Las Vegas Sands announced 2nd quarter earnings on July 22nd, after the close. Net revenue decreased 19.4% to $2.92 billion compared to $3.62 billion in the 2nd quarter of ‘14. This missed consensus by $70 million; adjusted EPS of $ 0.60 also missed by only a penny. Operating income in the second quarter also decreased 28.3% to $689.3 million compared to $961.5 million YOY. This can be mainly attributed to soft results in Macao. The following day the stock opened at its high of the day $57.15. Throughout the day the stock dropped back to a price of $55.74 for the close.
Highlights for the company include
The Macao operations managed to improve EBITDA margin by 200 basis points to 32.2% on quarter-to-quarter basis.
The Sands China (the 70% owned subsidiary) EBITDA of $569 million, represents a 29% decline over the prior year, but a 6% sequential increase over the previous quarter. This is exactly the type of sign we are looking for in terms of the Macao turn around. In addition, the gaming revenue market share in Macao reached 24.6% for the quarter, which is the highest since Q1 of ’09. This was achieved while being disciplined about the casino reinvestment expenses as evident by the EBITDA margin increases.
The company’s highly valued Macao VIP gaming segment is currently out performing the regions market. Overall LVS’s Macao properties rolling volume (chips used by VIP’s) declined 10% sequentially versus the 15% decline in Macao’s VIP junket volumes.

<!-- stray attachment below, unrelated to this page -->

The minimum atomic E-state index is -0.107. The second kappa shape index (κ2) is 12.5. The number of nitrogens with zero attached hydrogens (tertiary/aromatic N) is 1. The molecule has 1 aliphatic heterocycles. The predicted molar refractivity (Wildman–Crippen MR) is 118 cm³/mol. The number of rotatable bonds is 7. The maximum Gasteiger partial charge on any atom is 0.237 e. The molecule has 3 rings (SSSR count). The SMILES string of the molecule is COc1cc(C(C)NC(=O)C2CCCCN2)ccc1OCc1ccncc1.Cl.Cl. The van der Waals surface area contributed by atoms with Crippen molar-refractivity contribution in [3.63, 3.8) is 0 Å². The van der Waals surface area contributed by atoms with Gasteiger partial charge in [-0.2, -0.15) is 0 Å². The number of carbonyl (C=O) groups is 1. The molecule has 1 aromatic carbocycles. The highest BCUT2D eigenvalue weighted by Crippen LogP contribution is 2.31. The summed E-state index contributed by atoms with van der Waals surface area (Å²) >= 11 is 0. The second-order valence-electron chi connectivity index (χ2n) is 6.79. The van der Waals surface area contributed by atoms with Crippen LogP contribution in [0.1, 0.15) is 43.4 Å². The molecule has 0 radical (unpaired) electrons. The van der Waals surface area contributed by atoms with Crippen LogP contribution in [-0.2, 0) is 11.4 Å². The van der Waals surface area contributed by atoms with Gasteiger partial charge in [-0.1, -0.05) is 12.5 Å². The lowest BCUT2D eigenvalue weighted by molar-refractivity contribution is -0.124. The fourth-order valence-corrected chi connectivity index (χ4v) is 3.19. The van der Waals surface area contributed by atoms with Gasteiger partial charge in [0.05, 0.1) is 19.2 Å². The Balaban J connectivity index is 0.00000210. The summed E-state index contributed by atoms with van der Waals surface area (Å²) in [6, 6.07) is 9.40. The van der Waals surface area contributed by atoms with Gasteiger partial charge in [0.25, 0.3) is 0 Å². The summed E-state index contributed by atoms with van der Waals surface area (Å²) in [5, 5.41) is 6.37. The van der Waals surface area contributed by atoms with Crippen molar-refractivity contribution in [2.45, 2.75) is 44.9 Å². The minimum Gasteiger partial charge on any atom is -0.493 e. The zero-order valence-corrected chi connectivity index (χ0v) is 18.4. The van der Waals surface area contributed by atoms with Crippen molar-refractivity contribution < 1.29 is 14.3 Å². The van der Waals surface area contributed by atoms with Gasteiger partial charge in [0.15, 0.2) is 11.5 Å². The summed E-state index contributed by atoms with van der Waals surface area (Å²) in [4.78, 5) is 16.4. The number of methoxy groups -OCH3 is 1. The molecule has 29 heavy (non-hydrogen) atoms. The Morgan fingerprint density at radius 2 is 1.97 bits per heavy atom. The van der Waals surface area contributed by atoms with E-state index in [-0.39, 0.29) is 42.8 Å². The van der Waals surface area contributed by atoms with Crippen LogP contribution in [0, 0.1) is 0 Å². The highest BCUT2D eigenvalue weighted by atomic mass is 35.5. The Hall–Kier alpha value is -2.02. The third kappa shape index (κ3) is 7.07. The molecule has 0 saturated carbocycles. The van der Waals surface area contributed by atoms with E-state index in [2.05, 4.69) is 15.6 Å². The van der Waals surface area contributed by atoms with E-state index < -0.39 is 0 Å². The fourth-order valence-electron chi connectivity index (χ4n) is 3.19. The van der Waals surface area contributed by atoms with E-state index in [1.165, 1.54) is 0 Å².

Marina Bay Sands (the Singapore casino) delivered another solid quarter, which despite the impact of the stronger U.S. dollar generated adjusted property EBITDA of $363 million. As well on a constant currency basis, the property’s normalized EBITDA was up 6%.
During the earnings conference call Adelson, the CEO and founder was adamant regarding return of capital to shareholders. He stated “We remain committed to the maintenance of our generous recurring dividend program and we remain committed to increasing those recurring dividends in the future.” This is very positive to hear for shareholders as it is keeping many satiated until Macao rights itself. This statement is by all mean feasible due to the company’s industry leading cash flows and balance sheet strength. During this quarter LVS bought back 1.3 million shares at an average price of $50.46.
As the company sticks to their critical mass, the very in-depth entertainment and consumer attraction components of the integrated resort model, LVS will maintain its dominance of the industry. The investment thesis remains strong, as it seems the Macao turn around has slowly begun.